This past summer in August, I made a very life-changing decision. I am a born Muslim, but I was born here in the United States, in Boston to be exact. So, I am a full-blown American here. I made the decision that I wanted to wear the hijab. You might be wondering, “What is that?” Well the hijab is the headscarf that Muslim women wear on their heads when they’re out in public. I value my heritage and my religion and my culture very, very much. It’s one of my number one priorities in life. To be honest, I always had wanted to wear it since the eighth grade, but I never brought myself to do it. As you probably know, being born in America, there’s a lot of hate on my religion in the media and stuff. But to be honest, the majority of that is totally ridiculous and untrue. But still, that influenced me to not wear it out of fear of being judged. I felt like if I were to wear it, people would judge me based on my religion, and I thought they would think untrue things about me. I was just terrified of what my friends would think, what people would think, but truly, deep in my heart, I really wanted to wear it.

Because I valued what I believed in so much, I finally made the decision last summer to wear it full-time. Originally, I would just wear it part-time when I would go to the local mosque or somewhere where I was around a lot of other Muslims like me, so I didn’t feel left out. However, something changed last summer. I became friends with a girl in my class at school who was also Muslim. We got really close, really really fast. Over the summer we were hanging out and she just brought up one day. She was like, “Maybe we should start wearing it.” I thought, “Oh my gosh! This is a great opportunity for me.” I was so scared, but I thought if I had a buddy to do it with me, I wouldn’t be as judged. I wouldn’t feel left out and like a loner, that kind of thing. So we were like, “Hmmm okay, we’ll wear it junior year of high school. That’s a great idea.” But then something in our hearts was pulling us towards wearing it. Maybe a week later, we were like, “Why don’t we just start wearing it tomorrow?”

I took that leap and it changed my life for the better for sure. Now people know me for who I actually am. I don’t feel like I’m fake, because before that I felt like people didn’t know me for me. It’s very difficult to explain, but how can people even tell what religion I am if I don’t wear it? I wanted people to know, because I was proud of that. I’m very, very grateful that I made that decision.

When we first started wearing it, we went to school and I was nervous about how people were going to react. I walked in and all my friends were there from last year, and there were new people there. Nobody said a word. It was like nothing had changed. It was great and I didn’t have any problems, and I was so thankful and grateful for that. I will never ever regret that decision.

I realized that the only thing that was originally stopping me was my fear of being judged. You shouldn’t let other people get in the way of what you want to do. You can’t stop yourself from doing something if you really want to do it just because of the opinions of others. So I valued my own heritage so much to the point that I made a life-changing thing for that, and I would never want it any other way.

AmirahNadine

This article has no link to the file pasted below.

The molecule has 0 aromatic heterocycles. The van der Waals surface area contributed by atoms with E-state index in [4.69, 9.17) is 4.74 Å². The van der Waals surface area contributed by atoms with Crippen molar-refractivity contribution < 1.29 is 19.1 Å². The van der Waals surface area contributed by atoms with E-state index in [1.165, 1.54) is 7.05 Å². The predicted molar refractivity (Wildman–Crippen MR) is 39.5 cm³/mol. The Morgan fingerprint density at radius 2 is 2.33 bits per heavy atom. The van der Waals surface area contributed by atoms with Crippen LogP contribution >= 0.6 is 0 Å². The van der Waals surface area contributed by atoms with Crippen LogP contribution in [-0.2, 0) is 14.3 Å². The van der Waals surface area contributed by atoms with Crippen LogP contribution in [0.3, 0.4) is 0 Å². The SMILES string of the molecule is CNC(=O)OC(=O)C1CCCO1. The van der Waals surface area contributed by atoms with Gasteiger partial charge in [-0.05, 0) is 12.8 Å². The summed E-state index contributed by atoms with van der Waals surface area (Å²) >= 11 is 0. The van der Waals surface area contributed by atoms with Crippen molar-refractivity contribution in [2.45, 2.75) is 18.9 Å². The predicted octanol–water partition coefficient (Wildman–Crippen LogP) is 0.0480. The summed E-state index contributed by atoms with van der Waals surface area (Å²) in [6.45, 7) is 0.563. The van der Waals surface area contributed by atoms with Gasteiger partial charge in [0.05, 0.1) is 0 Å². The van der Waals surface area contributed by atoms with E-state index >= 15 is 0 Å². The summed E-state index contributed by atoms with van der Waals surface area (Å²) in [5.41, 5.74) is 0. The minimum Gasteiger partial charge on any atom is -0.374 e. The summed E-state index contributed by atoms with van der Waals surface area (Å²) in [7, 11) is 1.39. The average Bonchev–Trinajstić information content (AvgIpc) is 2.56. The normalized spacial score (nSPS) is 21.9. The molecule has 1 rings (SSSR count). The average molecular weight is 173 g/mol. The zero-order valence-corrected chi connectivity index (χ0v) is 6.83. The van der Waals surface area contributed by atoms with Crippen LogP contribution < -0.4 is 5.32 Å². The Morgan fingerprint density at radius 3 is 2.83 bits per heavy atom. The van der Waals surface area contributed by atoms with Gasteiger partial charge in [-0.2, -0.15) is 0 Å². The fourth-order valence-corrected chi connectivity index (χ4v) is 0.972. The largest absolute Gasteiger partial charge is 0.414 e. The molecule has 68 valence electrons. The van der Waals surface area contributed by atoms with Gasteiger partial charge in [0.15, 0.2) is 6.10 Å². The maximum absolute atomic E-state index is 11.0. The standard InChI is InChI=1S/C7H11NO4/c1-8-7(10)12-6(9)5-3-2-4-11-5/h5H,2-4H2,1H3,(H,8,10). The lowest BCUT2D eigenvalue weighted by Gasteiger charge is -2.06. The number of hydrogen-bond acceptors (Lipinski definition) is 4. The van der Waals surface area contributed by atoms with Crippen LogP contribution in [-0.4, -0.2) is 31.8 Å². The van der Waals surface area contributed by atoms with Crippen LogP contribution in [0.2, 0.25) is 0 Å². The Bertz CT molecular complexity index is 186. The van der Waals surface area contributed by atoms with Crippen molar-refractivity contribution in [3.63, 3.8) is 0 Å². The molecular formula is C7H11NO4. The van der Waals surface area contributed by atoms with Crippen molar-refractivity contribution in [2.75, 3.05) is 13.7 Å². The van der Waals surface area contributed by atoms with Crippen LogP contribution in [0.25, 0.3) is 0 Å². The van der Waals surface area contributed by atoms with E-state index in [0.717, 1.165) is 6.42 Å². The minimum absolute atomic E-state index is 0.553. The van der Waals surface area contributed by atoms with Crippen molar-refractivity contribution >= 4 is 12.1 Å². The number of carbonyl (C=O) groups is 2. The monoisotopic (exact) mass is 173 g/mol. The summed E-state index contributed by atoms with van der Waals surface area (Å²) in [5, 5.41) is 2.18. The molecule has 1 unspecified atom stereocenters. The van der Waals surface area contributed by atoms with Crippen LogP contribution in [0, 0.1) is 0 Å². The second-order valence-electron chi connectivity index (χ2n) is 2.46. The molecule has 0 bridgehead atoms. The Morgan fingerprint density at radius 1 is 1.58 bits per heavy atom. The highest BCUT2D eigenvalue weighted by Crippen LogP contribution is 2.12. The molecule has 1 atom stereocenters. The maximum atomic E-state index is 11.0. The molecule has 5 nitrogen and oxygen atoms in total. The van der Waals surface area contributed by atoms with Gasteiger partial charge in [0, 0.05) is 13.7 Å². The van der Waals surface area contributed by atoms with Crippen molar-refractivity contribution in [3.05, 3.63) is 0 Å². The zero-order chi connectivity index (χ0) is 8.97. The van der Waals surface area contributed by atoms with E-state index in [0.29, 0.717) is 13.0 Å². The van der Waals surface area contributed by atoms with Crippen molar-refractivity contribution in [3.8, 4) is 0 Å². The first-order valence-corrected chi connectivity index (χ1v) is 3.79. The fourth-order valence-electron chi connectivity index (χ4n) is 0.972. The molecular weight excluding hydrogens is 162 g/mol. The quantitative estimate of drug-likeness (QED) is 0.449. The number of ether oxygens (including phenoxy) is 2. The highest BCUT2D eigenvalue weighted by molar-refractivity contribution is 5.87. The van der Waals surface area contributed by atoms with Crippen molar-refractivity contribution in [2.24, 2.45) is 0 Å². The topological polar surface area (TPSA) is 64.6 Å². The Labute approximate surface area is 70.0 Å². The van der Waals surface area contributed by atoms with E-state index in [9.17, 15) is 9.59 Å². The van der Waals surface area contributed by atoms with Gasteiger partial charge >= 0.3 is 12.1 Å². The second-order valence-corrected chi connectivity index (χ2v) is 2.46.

After Amirah recorded the above story, she was invited by StoryCorps to record a full-length interview to be archived in the American Folklife Center at the Library of Congress. She was joined by her friend, Nadine Shahin (below right), who she references in her first recording. Listen to their conversation:

Voices from StoryCorpsU: Gloria and Joseline

“I remember that night when you called me and said…I need help.”

Gloria and Joseline, StoryCorpsU (SCU) students at Chavez Prep Middle School in Washington, D.C., recorded an interview during the 2011-2012 school year.

Listen to Gloria and Joseline’s story below:



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Voices from StoryCorpsU: Amirah

“Honestly, I just didn’t know what to do and I felt like a total failure.”

Amirah, a student at Methuen High School in Methuen, Massachusetts, made this StoryCorpsU (SCU) recording during the 2014-2015 school year.*

Read Amirah’s story below:

Amirah Tayb_1Last year, when I was in the 9th grade, I went through a very difficult time in my life. I have a younger sister who is currently in the 8th grade. But last year when she was in the 7th grade, there was a big issue with her. In middle school she was getting bullied by a lot of her supposed friends and she managed to fall into a severe depression with severe anxiety. She was getting anxiety attacks. She was suicidal. She had to be admitted to the hospital even, which was terrifying. It kind of made me feel like a failure because I felt like I should have known. Because she pretended she was happy but in reality she really wasn’t and she was very close to committing suicide.

So I kind of felt like it was my fault. And I didn’t know what to do. I was scared. I had never ever experienced anything like that before. And when my sister was admitted to the hospital, she was admitted to a ward for people who are at risk for endangering their own lives, and we weren’t allowed to go see her. And I was terrified. My whole family was terrified. And honestly I just didn’t know what to do and I felt like a total failure. She had been cutting herself and just doing these horrible things and the fact that me and my sister—I had thought that we were really, really close and I had no clue what was going on kind of made me feel like I didn’t know her as much as I thought I did.